Established by a group of recently migrated Italians with the aim of promoting environmental issues, the two-part festival will be held across two Saturdays at Queen’s Building in the heart of Perth.

The first part will take place on November 4, from 6:00 pm to 9:00 pm, and will feature a screening of Roman director Thomas Torelli’s documentary, ‘Another World’.

‘Another World’ follows mankind’s journey to discover its true force and identity, challenging the modern view of the world and reconsidering the world view and value systems of ancient societies such as the indigenous Americans.

The documentary aims to leave viewers with a message that will not only open their eyes, but will encourage them to generate a better and brighter tomorrow for the benefit of present and future generations.

Set to unfold on November 18, the second part of the festival will feature a screening of ‘Pachamama’, Torelli’s documentary taken from unused cuts of ‘Another World’.

The evenings will also offer dinner in the form of vegan pasta, and showcase masterpieces by: painter and photographer, Alice Poli; painter, Dafne Di Marco; and wood sculptor and painter, Roberto Balsamo.

Both nights will open with a compelling didgeridoo concert led by Italian didgeridoo player and teacher, Fiorino Fiorini.

Hailing from Forlimpopoli, in Emilia-Romagna, Mr Fiorini has been living in Australia for two years, following three previous stints Down Under in 2002, 2008 and 2011.

“My wife and I were willing to start a new life in a country that could give us the possibility to realise our dream and learn English and to give our son the privilege of growing up bilingual,” he said.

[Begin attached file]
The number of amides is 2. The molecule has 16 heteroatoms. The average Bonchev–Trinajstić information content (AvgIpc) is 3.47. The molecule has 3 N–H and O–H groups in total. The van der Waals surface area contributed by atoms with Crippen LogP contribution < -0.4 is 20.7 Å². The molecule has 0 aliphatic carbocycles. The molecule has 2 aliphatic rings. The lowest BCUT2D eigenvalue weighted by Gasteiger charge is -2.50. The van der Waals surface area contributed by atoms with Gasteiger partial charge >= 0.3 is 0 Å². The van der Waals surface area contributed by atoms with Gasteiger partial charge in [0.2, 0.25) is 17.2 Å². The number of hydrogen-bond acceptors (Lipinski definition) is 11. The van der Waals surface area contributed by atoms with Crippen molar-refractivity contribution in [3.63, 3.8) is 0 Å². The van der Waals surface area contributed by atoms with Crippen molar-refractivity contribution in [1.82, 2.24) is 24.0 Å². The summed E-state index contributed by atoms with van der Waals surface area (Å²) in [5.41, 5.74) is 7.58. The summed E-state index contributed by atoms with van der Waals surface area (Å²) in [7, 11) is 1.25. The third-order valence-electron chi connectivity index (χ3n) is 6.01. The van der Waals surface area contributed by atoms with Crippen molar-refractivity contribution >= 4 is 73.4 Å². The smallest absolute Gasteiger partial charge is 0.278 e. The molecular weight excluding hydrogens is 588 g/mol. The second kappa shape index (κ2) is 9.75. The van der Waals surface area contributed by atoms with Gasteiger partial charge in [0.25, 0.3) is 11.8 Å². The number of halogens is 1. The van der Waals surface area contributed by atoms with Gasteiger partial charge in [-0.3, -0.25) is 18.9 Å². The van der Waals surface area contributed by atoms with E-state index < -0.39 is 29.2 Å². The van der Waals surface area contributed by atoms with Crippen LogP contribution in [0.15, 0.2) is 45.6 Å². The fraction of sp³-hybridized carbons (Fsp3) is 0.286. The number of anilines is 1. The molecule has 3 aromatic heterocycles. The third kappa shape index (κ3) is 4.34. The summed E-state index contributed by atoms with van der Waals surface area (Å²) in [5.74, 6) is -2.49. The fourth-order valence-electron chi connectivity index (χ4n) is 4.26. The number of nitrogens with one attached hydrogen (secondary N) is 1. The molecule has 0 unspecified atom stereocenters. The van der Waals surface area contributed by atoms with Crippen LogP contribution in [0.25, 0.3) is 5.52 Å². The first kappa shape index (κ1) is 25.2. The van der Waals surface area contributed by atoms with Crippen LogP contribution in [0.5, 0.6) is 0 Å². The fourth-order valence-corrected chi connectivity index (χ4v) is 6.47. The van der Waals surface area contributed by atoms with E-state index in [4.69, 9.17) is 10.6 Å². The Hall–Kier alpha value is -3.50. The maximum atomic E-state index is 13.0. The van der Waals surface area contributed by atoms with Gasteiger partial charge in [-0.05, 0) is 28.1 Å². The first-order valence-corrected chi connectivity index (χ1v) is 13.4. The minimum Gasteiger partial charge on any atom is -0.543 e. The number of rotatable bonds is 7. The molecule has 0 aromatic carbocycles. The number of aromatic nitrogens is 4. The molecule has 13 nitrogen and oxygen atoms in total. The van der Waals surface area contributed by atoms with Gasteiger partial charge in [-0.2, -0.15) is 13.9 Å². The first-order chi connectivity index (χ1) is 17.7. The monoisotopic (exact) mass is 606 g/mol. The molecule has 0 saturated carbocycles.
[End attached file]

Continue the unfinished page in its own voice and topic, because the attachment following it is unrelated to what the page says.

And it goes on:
Currently planning to become a permanent resident, Mr Fiorini admits that if it weren’t for his passion for the didgeridoo, he may have never come to our shores in the first place.

“Here I can live doing what I love for work - teaching and playing the didgeridoo,” he said.

Having run the Didgeridoo and Aboriginal Culture Festival in Italy for 15 years, and  taught the didgeridoo for the same amount of time at the Popular Music School of Forlimpopoli - where he learnt to play himself - Mr Fiorini now teaches at Didgeridoo Breath, a didgeridoo store and school in Fremantle.

Mr Fiorini’s passion for the didgeridoo dates back to 1998, when he attended the opening night of the Popular Music School of Forlimpopoli.

The avid musician originally intended on enrolling in a guitar course at the school, but was soon distracted by an unfamiliar sound.

“As soon as I entered the building, I heard the sound of the didgeridoo droning all around, and I followed the it until I finally came to the musician playing,” Mr Fiorini recalled.

“From that moment, this amazing instrument changed my life and thanks to Paride, my teacher and now also my best friend, I learnt to play. But most importantly, Paride passed on to me a passion for Aboriginal culture.”

Though Mr Fiorini admits that you never stop learning when it comes to the didgeridoo, he explains that it took him at least an hour a day of practice for two years to become confident with the instrument.

A modest professional, Mr Fiorini has gone on to tour Australia and play all around Europe, including Italy, Spain and Switzerland.

The talented musician also plays the didgeridoo in the Moorditj Brothers, a unique Australian trio which creates an original blend of roots, blues, rock and reggae music.

“I love to play solo, but I thoroughly enjoy the union between modern music and such an ancestral sound that comes from one of the oldest instruments on earth,” Mr Fiorini explained.

Wrapping up for the year in November, the band will be back in early 2018 for a string of concerts and their album launch in February.

But for now, Mr Fiorini is gearing up for his performances at the Mother Earth Festival, where he hopes to connect people to Mother Earth and Aboriginal culture with his music.

“I see the Didgeridoo as much more than an instrument, it's a bridge between two cultures,” he concludes.

“And the fact that I am playing an instrument made from a tree means that I am connected with Earth, the Mother Earth who we all came from.”